Men

Coats and jackets were semi-fitted and thigh-length. Generally, both jackets and waistcoats were buttoned high on the chest. Shirt collars were stiff and upstanding, with the tips turned down into wings. Hair was often worn parted in the centre, and most forms of facial hair were acceptable, though being clean shaven was rare.


1880s

Women

1880s women's dress featured tightly fitting bodices with very narrow sleeves and high necklines, often trimmed at the wrists with white frills or lace. At the beginning of the decade the emphasis was at the back of the skirt, featuring ruching, flouncing, and embellishments such as bows and thick, rich fabrics and trims. The middle of the decade saw a brief revival of the bustle, which was so exaggerated that the derriere protruded horizontally from the small of the back. By the end of the decade the bustle disappeared. Hair was worn in tight, close curls on the top of the head. Hats and caps were correspondingly small and neat, to fit on top of the hairstyle.

Men

For men, lounge suits were becoming increasingly popular. They were often quite slim, and jackets were worn open or partially undone to reveal the high buttoning waistcoat and watch-chain. Collars were stiff and high, with their tips turned over into wings. Neckties were either the knotted 'four in hand', or versions of the bow-tie tied around the collar.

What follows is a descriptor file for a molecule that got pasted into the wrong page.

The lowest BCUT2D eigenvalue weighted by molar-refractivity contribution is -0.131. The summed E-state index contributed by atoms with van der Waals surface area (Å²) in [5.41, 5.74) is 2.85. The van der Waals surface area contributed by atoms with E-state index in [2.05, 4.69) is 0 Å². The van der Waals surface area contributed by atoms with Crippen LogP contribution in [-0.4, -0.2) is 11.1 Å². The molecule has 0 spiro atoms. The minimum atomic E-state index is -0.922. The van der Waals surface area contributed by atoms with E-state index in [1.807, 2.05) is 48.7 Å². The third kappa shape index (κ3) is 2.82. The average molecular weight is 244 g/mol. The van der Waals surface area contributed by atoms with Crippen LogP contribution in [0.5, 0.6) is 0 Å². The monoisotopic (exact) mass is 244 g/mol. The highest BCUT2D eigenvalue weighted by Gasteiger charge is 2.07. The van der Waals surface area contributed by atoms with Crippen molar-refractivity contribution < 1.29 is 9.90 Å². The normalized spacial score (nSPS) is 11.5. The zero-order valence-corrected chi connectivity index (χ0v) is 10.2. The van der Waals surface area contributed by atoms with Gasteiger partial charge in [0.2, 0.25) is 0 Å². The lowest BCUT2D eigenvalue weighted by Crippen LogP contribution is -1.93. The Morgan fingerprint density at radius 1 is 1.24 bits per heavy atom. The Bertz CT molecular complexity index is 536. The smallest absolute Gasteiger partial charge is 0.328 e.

1890s

Women

In the early part of the decade, women wore tight bodices with high collars and narrow sleeves, much as they had done in the previous decade. From about 1893 however, sleeves started expanding into a leg-of-mutton shape, which was tight at the lower arm and puffed out at the upper arm. Wide shoulders were fashionable and horizontal decoration on the bodice further exaggerated the line. Skirts were worn in a full-length, simple A-line. Masculine styles and tailoring were increasingly popular, and women sometimes sported a shirt collar and tie, particularly when playing golf or out walking. Hair was worn high on top of the head, in tight curls. Hats were small or wide with lots of trimming, but generally worn squarely on top of the head.

Men

The three-piece lounge suit was very popular and regularly worn from the 1890s onwards, and it became increasingly common to have creases at the front of the trousers. Frock coats were still worn, but generally by older or more conservative men. Collars were starched and high, with the tips pressed down into wings, though by the end of the century collars were more frequently turned down and worn with the modern long, knotted tie style. Hair was cut short and usually parted at the side. Heavy moustaches were common, and older men still sported beards. Some men now went clean-shaven.


Learn about the history of fashion from 1900 - 1970

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The Origins of Italian Fashion 1900-1945 (Paperback)||RF20F

The Origins of Italian Fashion 1900-1945 (Paperback)||RF20F

SPECIAL EXHIBITION PRICE £15.00 (RRP £19.99)   The Origins of Italian Fashion examines the history of Italian fashion fro…

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Tue 09 December 2014 14:30

Members are invited on an exclusive tour of the warehouse to learn more about the company’s history and see the incredible array of extraordinary costumes.